How are you feeling? How is your heart doing? Do you know? February is American Heart Month. This means if you are not taking good care of your heart, this might just be the perfect opportunity to put your heart front and center. There are more than enough educational programs available this month to help everyone improve their cardiovascular health. We all have choices; we can remain the same or make the needed changes for the betterment of our overall health; inclusive of our heart. What will you do?
Heart Disease is an idiom used to mean heart conditions and it is the leading cause of death in adults of both sexes in the United States. As much as 90 percent of adults 50+ and more than 75 percent of young adults have one or more risk factors for heart disease. Those figures are alarming but don't have to be. The common forms of heart disease are coronary artery disease (CAD), high blood pressure, high blood cholesterol, diabetes, being overweight or obese, and being a drinker and/or smoker. Having more than one of these risk factors increases the risk of heart disease tenfold. The older one is, say 65+ the more likely they are if they have heart disease to endure a heart attack, a stroke, or heart failure.
Coronary Artery Disease
Coronary artery disease is the most common form of heart disease, it occurs when the major blood vessels that supply the heart blood become weak and damaged. Cholesterol-containing deposits or atherosclerosis are typically the reason for coronary artery disease. The coronary arteries supply blood, oxygen, and nutrients to your heart. A buildup of plaque narrows these arteries, decreasing blood flow to the heart. Ultimately, the reduced blood flow can cause chest pain, shortness of breath, or other coronary artery disease signs and symptoms. A complete blockage can cause a heart attack and eventually heart failure.
Over 16 million Americans have coronary artery disease, some don’t even know they have it. CAD kills more American adults than any other disease in the country; accounting for 1 out of every 4 deaths each year. One person dies every 36 seconds in the United States from this disease.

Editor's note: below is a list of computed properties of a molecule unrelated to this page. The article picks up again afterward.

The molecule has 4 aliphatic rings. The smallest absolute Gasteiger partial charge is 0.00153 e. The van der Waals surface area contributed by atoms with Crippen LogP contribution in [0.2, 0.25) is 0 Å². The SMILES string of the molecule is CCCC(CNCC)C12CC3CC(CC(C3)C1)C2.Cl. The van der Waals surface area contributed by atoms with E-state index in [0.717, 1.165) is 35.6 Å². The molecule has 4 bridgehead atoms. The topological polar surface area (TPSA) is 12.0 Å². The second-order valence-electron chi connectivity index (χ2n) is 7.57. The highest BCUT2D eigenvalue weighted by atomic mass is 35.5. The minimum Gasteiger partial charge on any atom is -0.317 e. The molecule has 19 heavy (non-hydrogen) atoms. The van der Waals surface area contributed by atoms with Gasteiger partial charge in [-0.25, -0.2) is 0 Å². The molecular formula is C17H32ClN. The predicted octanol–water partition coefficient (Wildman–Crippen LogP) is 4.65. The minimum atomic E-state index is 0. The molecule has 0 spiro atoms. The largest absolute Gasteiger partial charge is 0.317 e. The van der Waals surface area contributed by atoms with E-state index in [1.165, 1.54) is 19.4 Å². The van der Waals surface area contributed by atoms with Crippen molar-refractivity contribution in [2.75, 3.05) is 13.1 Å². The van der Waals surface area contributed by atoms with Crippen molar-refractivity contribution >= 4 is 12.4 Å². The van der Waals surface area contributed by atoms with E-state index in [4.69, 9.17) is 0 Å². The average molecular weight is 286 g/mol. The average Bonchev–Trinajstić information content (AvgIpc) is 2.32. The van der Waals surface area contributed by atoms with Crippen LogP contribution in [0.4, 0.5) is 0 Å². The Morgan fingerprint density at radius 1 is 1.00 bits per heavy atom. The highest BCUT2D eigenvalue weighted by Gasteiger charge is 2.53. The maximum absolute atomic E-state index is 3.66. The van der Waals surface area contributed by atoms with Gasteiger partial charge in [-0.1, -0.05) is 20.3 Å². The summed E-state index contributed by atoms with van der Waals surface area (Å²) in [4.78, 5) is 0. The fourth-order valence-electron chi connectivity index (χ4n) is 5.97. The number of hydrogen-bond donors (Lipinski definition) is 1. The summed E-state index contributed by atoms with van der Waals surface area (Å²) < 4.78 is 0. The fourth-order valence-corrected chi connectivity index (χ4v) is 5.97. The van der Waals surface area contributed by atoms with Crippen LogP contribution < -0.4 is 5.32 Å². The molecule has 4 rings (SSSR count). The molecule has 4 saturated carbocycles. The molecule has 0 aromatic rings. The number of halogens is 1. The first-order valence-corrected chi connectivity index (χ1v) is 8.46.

What can be done?
To prevent or manage heart disease make sure to:
· Know your numbers, so you know where you stand
o When is the last time you’ve been to the Doctor? Did you get your numbers? Do you understand what they mean? If you’ve not been recently, on your next visit ask to obtain your glucose, blood pressure, cholesterol, weight, BMI, waist circumference numbers and asked that they are explained to you. There are telltale signs of how you may be functioning by knowing these numbers. Perhaps you can make taking your own blood pressure apart of your selfcare routine or a healthy habit and at minimum to check your blood pressure every other day to know where you stand. When starting out, do so once in the morning and once in the evening on that same day of choice. Blood pressure does fluctuate throughout the day so monitoring for a week or two may provide lots of insights to you. Purchase a scale and weigh in once a week. These are ways to monitor your own health.